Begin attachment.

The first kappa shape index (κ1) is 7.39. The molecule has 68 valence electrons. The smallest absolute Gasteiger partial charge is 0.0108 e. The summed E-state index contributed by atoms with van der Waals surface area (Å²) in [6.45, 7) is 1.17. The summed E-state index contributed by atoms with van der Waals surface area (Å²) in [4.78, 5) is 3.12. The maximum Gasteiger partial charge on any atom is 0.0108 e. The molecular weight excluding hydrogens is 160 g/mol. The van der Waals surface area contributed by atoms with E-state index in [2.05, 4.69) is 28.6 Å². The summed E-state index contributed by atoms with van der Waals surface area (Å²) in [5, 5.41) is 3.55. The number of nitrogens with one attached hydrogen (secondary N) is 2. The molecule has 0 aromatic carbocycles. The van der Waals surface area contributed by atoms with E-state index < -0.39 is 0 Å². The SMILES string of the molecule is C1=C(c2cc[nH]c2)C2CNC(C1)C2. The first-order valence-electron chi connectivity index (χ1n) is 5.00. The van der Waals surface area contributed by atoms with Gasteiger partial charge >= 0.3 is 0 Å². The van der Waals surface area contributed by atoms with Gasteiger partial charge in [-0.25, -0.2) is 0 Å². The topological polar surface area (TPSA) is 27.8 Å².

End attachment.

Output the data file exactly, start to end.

The first kappa shape index (κ1) is 7.39. The molecule has 68 valence electrons. The smallest absolute Gasteiger partial charge is 0.0108 e. The summed E-state index contributed by atoms with van der Waals surface area (Å²) in [6.45, 7) is 1.17. The summed E-state index contributed by atoms with van der Waals surface area (Å²) in [4.78, 5) is 3.12. The maximum Gasteiger partial charge on any atom is 0.0108 e. The molecular weight excluding hydrogens is 160 g/mol. The van der Waals surface area contributed by atoms with E-state index in [2.05, 4.69) is 28.6 Å². The summed E-state index contributed by atoms with van der Waals surface area (Å²) in [5, 5.41) is 3.55. The number of nitrogens with one attached hydrogen (secondary N) is 2. The molecule has 0 aromatic carbocycles. The van der Waals surface area contributed by atoms with E-state index < -0.39 is 0 Å². The SMILES string of the molecule is C1=C(c2cc[nH]c2)C2CNC(C1)C2. The first-order valence-electron chi connectivity index (χ1n) is 5.00. The van der Waals surface area contributed by atoms with Gasteiger partial charge >= 0.3 is 0 Å². The van der Waals surface area contributed by atoms with Gasteiger partial charge in [-0.25, -0.2) is 0 Å². The topological polar surface area (TPSA) is 27.8 Å².